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Factors associated with depression among healthcare workers during the COVID-19 pandemic: a systematic review and meta-analysis

Published online by Cambridge University Press:  15 September 2023

Haoyu Tian
Department of Neurology, Yueyang Hospital of Integrated Traditional Chinese and Western Medicine, Shanghai University of Traditional Chinese Medicine, Shanghai, China
Tianci Qiao
Department of Neurology, Yueyang Hospital of Integrated Traditional Chinese and Western Medicine, Shanghai University of Traditional Chinese Medicine, Shanghai, China
Jing Teng
First Clinical Medical College, Shandong University of Traditional Chinese Medicine, Jinan, China
Chen Kang
Second Department of Neurology, Affiliated Hospital of Shandong University of Traditional Chinese Medicine, Jinan, China
Jia Ke
Department of Neurology, Yueyang Hospital of Integrated Traditional Chinese and Western Medicine, Shanghai University of Traditional Chinese Medicine, Shanghai, China
Lili Shan
Department of Neurology, Yueyang Hospital of Integrated Traditional Chinese and Western Medicine, Shanghai University of Traditional Chinese Medicine, Shanghai, China
Mengting Li
Department of Neurology, Yueyang Hospital of Integrated Traditional Chinese and Western Medicine, Shanghai University of Traditional Chinese Medicine, Shanghai, China
Chun Shen*
Institute of Science and Technology for Brain-Inspired Intelligence, Fudan University, Shanghai, China Key Laboratory of Computational Neuroscience and Brain-Inspired Intelligence (Fudan University), Ministry of Education, Shanghai, China
Yan Han*
Department of Neurology, Yueyang Hospital of Integrated Traditional Chinese and Western Medicine, Shanghai University of Traditional Chinese Medicine, Shanghai, China
Corresponding authors: Yan Han; Email: Chun Shen; Email:
Corresponding authors: Yan Han; Email: Chun Shen; Email:


The COVID-19 pandemic has had a profound impact on the mental health of healthcare workers (HCWs). We aimed to identify the factors associated with depression among HCWs during the pandemic. We conducted literature search using eight electronic databases up to July 27 2022. Observational studies with more than 200 participants investigating correlates of depression in HCWs after COVID-19 outbreak were included. We used fixed- and random-effects models to pool odds ratios (ORs) across studies, and Cochran's chi-squared test and I2 statistics to assess study heterogeneity. Publication bias was evaluated by funnel plots. Thirty-five studies involving 44,362 HCWs met the inclusion criteria. Female (OR=1.50, 95% CI [1.23,1.84]), single (OR=1.36, 95% CI [1.21,1.54]), nurse (OR=1.69, 95% CI [1.28,2.25]), history of mental diseases (OR=2.53, 95% CI [1.78,3.58]), frontline (OR=1.79, 95% CI [1.38,2.32]), health anxiety due to COVID-19 (OR=1.88, 95% CI [1.29,2.76]), working in isolation wards (OR=1.98, 95% CI [1.38,2.84]), and insufficient personal protective equipment (OR=1.49, 95% CI [1.33,1.67]) were associated with increased risk of depression. Instead, HCWs with a positive professional prospect (OR=0.34, 95% CI [0.24,0.49]) were less likely to be depressed. This meta-analysis provides up-to-date evidence on the factors linked to depression among HCWs during the COVID-19 pandemic. Given the persistent threats posed by COVID-19, early screening is crucial for the intervention and prevention of depression in HCWs.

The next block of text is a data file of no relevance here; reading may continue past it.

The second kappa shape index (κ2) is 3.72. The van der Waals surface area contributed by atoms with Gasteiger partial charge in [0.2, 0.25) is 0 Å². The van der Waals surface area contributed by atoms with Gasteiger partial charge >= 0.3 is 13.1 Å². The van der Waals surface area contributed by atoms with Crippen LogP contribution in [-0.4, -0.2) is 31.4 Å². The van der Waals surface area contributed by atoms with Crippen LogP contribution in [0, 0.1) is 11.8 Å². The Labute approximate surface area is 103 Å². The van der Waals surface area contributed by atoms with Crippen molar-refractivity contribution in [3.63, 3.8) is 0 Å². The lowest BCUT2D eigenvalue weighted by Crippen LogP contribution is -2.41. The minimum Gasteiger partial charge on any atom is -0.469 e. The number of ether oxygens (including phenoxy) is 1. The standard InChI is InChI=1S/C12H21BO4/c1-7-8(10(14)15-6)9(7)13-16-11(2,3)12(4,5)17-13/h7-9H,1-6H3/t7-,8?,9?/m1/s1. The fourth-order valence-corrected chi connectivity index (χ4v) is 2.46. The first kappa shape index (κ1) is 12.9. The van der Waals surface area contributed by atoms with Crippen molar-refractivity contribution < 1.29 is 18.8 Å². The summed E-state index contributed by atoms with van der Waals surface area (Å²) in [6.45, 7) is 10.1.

Review Article
Copyright © The Author(s), 2023. Published by Cambridge University Press

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